Sarah will explore some aspects of our engagement with materiality through books we feel we must handle, may not want to touch, or books which make us complicit in their narrative through turning or interacting with the pages. Showing examples of artists’ books by Tim Mosely, Roelof Bakker, Ann Tyler, and Super Terrain, she will discuss some aspects of materiality that can unsettle us, upset us, as we slowly realise what ideas or experiences we have been subtly introduced or subjected to.
Tanja Softic Circle Back
Tanja will discuss her current project, Circle Back, a creative inquiry into questions of memory, migration and the relationship of culture and society to the land. The project speaks to ecological, political and cultural realities in a world already suffering the effects of climate change and species extinction. It imagines strategies of growth and transformation after conflict or disaster. The processes used in creating Circle Back embody material labors of walking, collecting, repairing, cutting, transforming and connecting, and the works on paper function as intuitive maps for navigating life beset by loss, displacement and impermanence.
Moderated by Esra Becan
Hilde Kramer & Imi Maufe Book - Object - Object - Knowledge
Development of printing technology and book design has shifted the two-dimensional illustration found in conventional visual literature to an increasingly three-dimensional existence in tactile books and artist books. What happens when illustrations as visual and tactile objects abandon their placement on the surface of the paper to become independent semiophores?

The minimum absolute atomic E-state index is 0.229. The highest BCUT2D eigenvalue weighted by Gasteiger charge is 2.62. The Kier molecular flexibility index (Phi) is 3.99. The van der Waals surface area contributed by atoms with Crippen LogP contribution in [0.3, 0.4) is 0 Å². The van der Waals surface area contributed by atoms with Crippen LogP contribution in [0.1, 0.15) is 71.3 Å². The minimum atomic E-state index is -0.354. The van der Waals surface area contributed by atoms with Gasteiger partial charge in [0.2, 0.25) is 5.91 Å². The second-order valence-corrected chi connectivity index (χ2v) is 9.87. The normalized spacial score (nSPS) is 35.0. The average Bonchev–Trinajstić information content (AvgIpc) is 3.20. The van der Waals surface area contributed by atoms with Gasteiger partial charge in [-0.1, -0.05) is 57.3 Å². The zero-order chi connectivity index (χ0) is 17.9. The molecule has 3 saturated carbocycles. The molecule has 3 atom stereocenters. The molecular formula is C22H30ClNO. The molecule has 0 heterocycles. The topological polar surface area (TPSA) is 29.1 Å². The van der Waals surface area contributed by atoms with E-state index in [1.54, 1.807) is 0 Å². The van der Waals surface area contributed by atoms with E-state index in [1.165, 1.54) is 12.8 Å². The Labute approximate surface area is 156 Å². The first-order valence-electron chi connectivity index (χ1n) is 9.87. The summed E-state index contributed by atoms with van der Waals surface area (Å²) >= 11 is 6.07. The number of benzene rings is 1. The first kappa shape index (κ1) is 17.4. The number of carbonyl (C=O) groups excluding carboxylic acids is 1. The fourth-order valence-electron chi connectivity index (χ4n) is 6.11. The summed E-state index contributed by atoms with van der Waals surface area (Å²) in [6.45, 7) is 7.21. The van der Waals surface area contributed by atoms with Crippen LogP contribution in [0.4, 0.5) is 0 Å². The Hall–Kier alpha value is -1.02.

Lightning Round: Elvan Serin Biomorphic Formations of Recovery
Elvan Serin’s biomorphic formations are open to interpretation. Mainly focusing on wounds, diseases, rotten and pitted parts of the organisms, she also emphasizes how sensitive nature is, pointing out the strength and recovery that is not seen at first glance. In this sense, she works them as contradictory forms, in constant interaction and transformation.
Moderated by Thanee Andino
Discussion in Breakout rooms Moderated by Jaleen Grove
DAY 2 (OCTOBER 16TH)
Vera Khlebnikova The Line and the Circle
Johanna Drucker Meta-Bibliography and Writing in the Book Format
Many aspects of book design and production go unacknowledged. One is the thick history of the development of a book. The finished work cannot tell the story of the documentation, production notes, and ephemeral and archival materials that supply the ‘ground conditions’ for a book. The concept of ‘metabibliography’ is meant to frame ways of addressing and including that process and how the maker’s ideas might be preserved. Among these processes is the careful attention to the rhetoric of the page. Often highly structured and conventional, the format of book design is familiar to designers and readers alike. But the conceptual engagement of writers with the graphic form as a core structuring principle of their argument is less frequently practiced than it might be. In spite of decades of access to basic design tools in digital platforms, most writers compose their texts in a fairly linear way. Only a handful of authors actually write for the page, fewer yet for the book or website as a medium with temporal and spatial dimensions. Using a few outstanding examples of works that demonstrate graphical writing practices—this talk also offers a few exercises for thinking about structure and format as fundamental features of designing written works and for documenting some of the conceptual aspects of production processes.